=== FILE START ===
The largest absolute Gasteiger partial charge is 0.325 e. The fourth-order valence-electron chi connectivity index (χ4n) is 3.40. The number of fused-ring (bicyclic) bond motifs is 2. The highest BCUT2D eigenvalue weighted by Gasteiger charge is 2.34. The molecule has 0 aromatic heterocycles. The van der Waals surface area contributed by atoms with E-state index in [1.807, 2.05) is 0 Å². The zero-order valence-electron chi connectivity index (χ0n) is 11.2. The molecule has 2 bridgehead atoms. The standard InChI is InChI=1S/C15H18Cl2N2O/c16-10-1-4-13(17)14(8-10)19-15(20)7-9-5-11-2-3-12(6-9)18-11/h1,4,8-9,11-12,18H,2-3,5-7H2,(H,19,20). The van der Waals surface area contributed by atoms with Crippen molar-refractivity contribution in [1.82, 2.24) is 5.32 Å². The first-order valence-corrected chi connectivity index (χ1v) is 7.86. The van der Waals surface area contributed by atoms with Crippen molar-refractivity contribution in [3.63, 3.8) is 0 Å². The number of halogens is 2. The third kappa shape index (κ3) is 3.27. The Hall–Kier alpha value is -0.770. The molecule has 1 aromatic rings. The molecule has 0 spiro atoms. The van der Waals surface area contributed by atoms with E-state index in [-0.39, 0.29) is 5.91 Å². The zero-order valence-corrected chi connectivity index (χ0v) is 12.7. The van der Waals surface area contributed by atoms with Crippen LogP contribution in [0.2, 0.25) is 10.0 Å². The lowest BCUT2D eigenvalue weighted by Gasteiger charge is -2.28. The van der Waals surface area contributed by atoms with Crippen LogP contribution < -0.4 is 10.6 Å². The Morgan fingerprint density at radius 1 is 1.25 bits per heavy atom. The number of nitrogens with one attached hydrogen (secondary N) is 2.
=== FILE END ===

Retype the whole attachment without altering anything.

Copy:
The largest absolute Gasteiger partial charge is 0.325 e. The fourth-order valence-electron chi connectivity index (χ4n) is 3.40. The number of fused-ring (bicyclic) bond motifs is 2. The highest BCUT2D eigenvalue weighted by Gasteiger charge is 2.34. The molecule has 0 aromatic heterocycles. The van der Waals surface area contributed by atoms with E-state index in [1.807, 2.05) is 0 Å². The zero-order valence-electron chi connectivity index (χ0n) is 11.2. The molecule has 2 bridgehead atoms. The standard InChI is InChI=1S/C15H18Cl2N2O/c16-10-1-4-13(17)14(8-10)19-15(20)7-9-5-11-2-3-12(6-9)18-11/h1,4,8-9,11-12,18H,2-3,5-7H2,(H,19,20). The van der Waals surface area contributed by atoms with Crippen molar-refractivity contribution in [1.82, 2.24) is 5.32 Å². The first-order valence-corrected chi connectivity index (χ1v) is 7.86. The van der Waals surface area contributed by atoms with Crippen molar-refractivity contribution in [3.63, 3.8) is 0 Å². The number of halogens is 2. The third kappa shape index (κ3) is 3.27. The Hall–Kier alpha value is -0.770. The molecule has 1 aromatic rings. The molecule has 0 spiro atoms. The van der Waals surface area contributed by atoms with E-state index in [-0.39, 0.29) is 5.91 Å². The zero-order valence-corrected chi connectivity index (χ0v) is 12.7. The van der Waals surface area contributed by atoms with Crippen LogP contribution in [0.2, 0.25) is 10.0 Å². The lowest BCUT2D eigenvalue weighted by Gasteiger charge is -2.28. The van der Waals surface area contributed by atoms with Crippen LogP contribution < -0.4 is 10.6 Å². The Morgan fingerprint density at radius 1 is 1.25 bits per heavy atom. The number of nitrogens with one attached hydrogen (secondary N) is 2.